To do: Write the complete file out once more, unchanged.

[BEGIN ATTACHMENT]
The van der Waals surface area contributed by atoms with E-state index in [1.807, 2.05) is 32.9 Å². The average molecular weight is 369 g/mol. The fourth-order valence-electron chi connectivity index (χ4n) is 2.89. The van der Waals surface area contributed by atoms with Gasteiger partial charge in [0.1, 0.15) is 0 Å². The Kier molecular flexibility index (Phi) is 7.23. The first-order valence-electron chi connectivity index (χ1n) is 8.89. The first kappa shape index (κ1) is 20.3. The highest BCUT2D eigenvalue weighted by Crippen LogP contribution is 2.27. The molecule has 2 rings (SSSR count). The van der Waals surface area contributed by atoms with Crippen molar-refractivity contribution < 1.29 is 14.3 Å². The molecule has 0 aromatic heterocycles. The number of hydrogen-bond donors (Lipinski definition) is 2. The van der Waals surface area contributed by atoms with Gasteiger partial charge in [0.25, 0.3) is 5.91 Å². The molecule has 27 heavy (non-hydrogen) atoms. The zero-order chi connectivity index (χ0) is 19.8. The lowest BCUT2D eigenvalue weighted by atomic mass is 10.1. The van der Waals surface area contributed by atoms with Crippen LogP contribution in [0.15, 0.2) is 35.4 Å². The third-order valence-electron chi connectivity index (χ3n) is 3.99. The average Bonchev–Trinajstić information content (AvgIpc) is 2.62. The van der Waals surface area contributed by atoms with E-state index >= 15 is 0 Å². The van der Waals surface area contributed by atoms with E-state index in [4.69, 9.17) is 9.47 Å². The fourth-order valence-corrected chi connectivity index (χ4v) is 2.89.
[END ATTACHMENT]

The van der Waals surface area contributed by atoms with E-state index in [1.807, 2.05) is 32.9 Å². The average molecular weight is 369 g/mol. The fourth-order valence-electron chi connectivity index (χ4n) is 2.89. The van der Waals surface area contributed by atoms with Gasteiger partial charge in [0.1, 0.15) is 0 Å². The Kier molecular flexibility index (Phi) is 7.23. The first-order valence-electron chi connectivity index (χ1n) is 8.89. The first kappa shape index (κ1) is 20.3. The highest BCUT2D eigenvalue weighted by Crippen LogP contribution is 2.27. The molecule has 2 rings (SSSR count). The van der Waals surface area contributed by atoms with Crippen molar-refractivity contribution < 1.29 is 14.3 Å². The molecule has 0 aromatic heterocycles. The number of hydrogen-bond donors (Lipinski definition) is 2. The van der Waals surface area contributed by atoms with Gasteiger partial charge in [0.25, 0.3) is 5.91 Å². The molecule has 27 heavy (non-hydrogen) atoms. The zero-order chi connectivity index (χ0) is 19.8. The lowest BCUT2D eigenvalue weighted by atomic mass is 10.1. The van der Waals surface area contributed by atoms with Crippen LogP contribution in [0.15, 0.2) is 35.4 Å². The third-order valence-electron chi connectivity index (χ3n) is 3.99. The average Bonchev–Trinajstić information content (AvgIpc) is 2.62. The van der Waals surface area contributed by atoms with E-state index >= 15 is 0 Å². The van der Waals surface area contributed by atoms with E-state index in [4.69, 9.17) is 9.47 Å². The fourth-order valence-corrected chi connectivity index (χ4v) is 2.89.